Exploration of ways in which an athlete can develop and enhance their sports skills without actually performing them: by using imagery and observational learning. Does mentally rehearsing or imaging yourself performing an action really make you a better athlete? Can it sometimes be a bad thing to do? What is going on in our brain when we do it? How can we improve our imagery ability? Can watching someone else perform a skill make us a better athlete? Can imagery and observational learning be used together? Imagine the possibilities!
• The PETTLEP model (Holmes & Collins, 2001) for effective imagery use in sport proposes that imagery should contain the following elements:
• Physical = athletes should be actively engaged not just relaxing
• Environment = an athlete should try to include all relevant details of the particular environment in their image. These should ideally also be multisensory, include sounds, smells, and touch sensations.
• Task= the nature of the specific sports task needs to be taken into account.
• Time = the time required to imagine executing action should be as close as possible to the time required for the real action.
• Learning = the details of the image should change over time as the performer becomes more skilled and be appropriate for their current capabilities.
• Emotion = When using imagery an athlete should try to incorporate all of the emotions they feel during a game (e.g., joy, anger). If this is done well, changes in heart rate and respiration rate will be seen.
• Perspective = Generally, an internal, POV perspective is best but an external perspective can be effective for modifying technique.
• It has been proposed that executing an actions and imaging the same action are functionally equivalent. That is, mental imagery and motor action involved activity in the same areas of the brain. Evidence in support of this idea can be seen in the similarity in the timing of real and imagined action.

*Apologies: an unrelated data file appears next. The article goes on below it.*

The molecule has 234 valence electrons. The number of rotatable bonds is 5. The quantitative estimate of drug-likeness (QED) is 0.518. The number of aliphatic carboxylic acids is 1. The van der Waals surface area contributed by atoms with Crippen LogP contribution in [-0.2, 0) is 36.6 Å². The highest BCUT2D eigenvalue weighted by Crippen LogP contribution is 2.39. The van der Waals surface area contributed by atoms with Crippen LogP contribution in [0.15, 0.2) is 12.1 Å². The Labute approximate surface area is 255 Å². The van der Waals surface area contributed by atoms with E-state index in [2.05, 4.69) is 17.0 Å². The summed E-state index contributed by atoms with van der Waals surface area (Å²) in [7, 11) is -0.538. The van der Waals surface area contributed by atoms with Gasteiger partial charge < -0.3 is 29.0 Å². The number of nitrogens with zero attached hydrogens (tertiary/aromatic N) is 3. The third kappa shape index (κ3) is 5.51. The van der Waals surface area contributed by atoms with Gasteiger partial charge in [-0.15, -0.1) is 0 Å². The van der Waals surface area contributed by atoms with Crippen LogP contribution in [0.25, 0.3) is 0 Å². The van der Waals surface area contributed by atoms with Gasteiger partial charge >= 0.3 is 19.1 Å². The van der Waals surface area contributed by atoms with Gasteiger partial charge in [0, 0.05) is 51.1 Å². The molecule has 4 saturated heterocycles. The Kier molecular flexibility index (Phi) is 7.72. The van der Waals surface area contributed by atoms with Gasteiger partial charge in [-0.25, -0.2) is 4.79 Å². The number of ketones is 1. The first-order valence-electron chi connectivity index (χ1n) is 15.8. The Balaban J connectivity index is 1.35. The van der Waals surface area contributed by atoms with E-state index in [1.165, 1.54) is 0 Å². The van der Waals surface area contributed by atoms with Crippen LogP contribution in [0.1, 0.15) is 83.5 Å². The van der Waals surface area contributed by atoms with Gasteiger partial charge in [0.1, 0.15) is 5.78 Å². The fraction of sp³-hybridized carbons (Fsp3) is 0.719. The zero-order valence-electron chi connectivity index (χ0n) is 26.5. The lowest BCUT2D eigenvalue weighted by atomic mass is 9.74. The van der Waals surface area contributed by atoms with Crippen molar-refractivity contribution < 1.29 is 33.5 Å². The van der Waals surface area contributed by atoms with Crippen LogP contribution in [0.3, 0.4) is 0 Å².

• There are various ways that negative imagery (i.e. imaging yourself failing) can impair performance and these can be difficult to suppress
• Observational learning involves observing one-self (via video) or a model (via video or live) executing the desired action successfully and is used for a variety of different functions including skill acquisition and refinement.
• Mirror neurons in our brain, which were first discovered (Rizzolatti, 1996) become active both when we are doing an action ourselves and when we watching someone else do it, suggesting that observing can be a form of mental rehearsal of an action
• Observation depends heavily on skill level since it depends on the athlete having the motor program for the skill being observed
The PETTLEP Approach to Motor Imagery: A Functional Equivalence Model for Sport Psychologists
It’s All in the Mind: PETTLEP-Based Imagery and Sports Performance
“Don’t Miss!” The Debilitating Effects of Suppressive Imagery on Golf Putting Performance
Putting in the mind versus putting on the green: Expertise, performance time, and the linking of imagery and action
A neuroscientific review of imagery and observation use in sport
Action Observation and Acquired Motor Skills: An fMRI Study with Expert Dancers
Visualizing Trumps Vision in Training Attention
A direct comparison of the effects of imagery and action observation on hitting performance
The Flamin’ Groovies – Shake Some Action
Bleeding Rainbows – Images
Electric Jellyfish – Image of Power, Poolside
Cortland Goffena – Oh, the Irony
Silence is Sexy – You are a Mirror
The Jay Vons – Keep on Moving
via freemusicarchive.org and jamendo.com